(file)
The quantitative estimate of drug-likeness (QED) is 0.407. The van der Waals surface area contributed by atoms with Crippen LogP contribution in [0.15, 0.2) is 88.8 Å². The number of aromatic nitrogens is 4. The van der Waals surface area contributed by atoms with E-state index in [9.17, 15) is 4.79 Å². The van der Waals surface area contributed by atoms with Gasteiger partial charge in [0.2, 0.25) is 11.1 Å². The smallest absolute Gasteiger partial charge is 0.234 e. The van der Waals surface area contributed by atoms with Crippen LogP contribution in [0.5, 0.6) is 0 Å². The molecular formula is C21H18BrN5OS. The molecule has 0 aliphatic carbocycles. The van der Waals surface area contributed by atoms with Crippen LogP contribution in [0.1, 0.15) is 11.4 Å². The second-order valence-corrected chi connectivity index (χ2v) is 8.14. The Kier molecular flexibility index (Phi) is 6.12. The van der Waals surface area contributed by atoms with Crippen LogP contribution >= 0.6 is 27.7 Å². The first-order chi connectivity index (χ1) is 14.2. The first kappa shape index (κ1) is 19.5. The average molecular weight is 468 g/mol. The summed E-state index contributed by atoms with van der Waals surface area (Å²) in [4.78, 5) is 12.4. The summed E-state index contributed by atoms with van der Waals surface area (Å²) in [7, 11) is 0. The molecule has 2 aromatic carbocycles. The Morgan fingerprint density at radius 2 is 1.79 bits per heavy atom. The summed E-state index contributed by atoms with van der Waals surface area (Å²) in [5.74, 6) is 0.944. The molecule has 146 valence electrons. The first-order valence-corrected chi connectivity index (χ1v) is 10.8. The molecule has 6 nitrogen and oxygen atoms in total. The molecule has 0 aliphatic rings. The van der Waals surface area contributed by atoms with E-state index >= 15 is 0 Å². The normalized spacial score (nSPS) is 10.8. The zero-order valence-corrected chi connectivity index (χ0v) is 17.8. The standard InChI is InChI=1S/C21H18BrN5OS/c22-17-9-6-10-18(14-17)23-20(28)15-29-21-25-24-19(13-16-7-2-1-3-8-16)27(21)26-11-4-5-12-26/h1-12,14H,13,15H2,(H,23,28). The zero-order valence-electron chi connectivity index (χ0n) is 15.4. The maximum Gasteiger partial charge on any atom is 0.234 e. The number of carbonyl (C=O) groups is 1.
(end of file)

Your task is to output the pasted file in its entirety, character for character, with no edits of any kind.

The quantitative estimate of drug-likeness (QED) is 0.407. The van der Waals surface area contributed by atoms with Crippen LogP contribution in [0.15, 0.2) is 88.8 Å². The number of aromatic nitrogens is 4. The van der Waals surface area contributed by atoms with E-state index in [9.17, 15) is 4.79 Å². The van der Waals surface area contributed by atoms with Gasteiger partial charge in [0.2, 0.25) is 11.1 Å². The smallest absolute Gasteiger partial charge is 0.234 e. The van der Waals surface area contributed by atoms with Crippen LogP contribution in [0.5, 0.6) is 0 Å². The molecular formula is C21H18BrN5OS. The molecule has 0 aliphatic carbocycles. The van der Waals surface area contributed by atoms with Crippen LogP contribution in [0.1, 0.15) is 11.4 Å². The second-order valence-corrected chi connectivity index (χ2v) is 8.14. The Kier molecular flexibility index (Phi) is 6.12. The van der Waals surface area contributed by atoms with Crippen LogP contribution >= 0.6 is 27.7 Å². The first-order chi connectivity index (χ1) is 14.2. The first kappa shape index (κ1) is 19.5. The average molecular weight is 468 g/mol. The summed E-state index contributed by atoms with van der Waals surface area (Å²) in [4.78, 5) is 12.4. The summed E-state index contributed by atoms with van der Waals surface area (Å²) in [7, 11) is 0. The molecule has 2 aromatic carbocycles. The Morgan fingerprint density at radius 2 is 1.79 bits per heavy atom. The summed E-state index contributed by atoms with van der Waals surface area (Å²) in [5.74, 6) is 0.944. The molecule has 146 valence electrons. The first-order valence-corrected chi connectivity index (χ1v) is 10.8. The molecule has 6 nitrogen and oxygen atoms in total. The molecule has 0 aliphatic rings. The van der Waals surface area contributed by atoms with E-state index >= 15 is 0 Å². The normalized spacial score (nSPS) is 10.8. The zero-order valence-corrected chi connectivity index (χ0v) is 17.8. The standard InChI is InChI=1S/C21H18BrN5OS/c22-17-9-6-10-18(14-17)23-20(28)15-29-21-25-24-19(13-16-7-2-1-3-8-16)27(21)26-11-4-5-12-26/h1-12,14H,13,15H2,(H,23,28). The zero-order valence-electron chi connectivity index (χ0n) is 15.4. The maximum Gasteiger partial charge on any atom is 0.234 e. The number of carbonyl (C=O) groups is 1.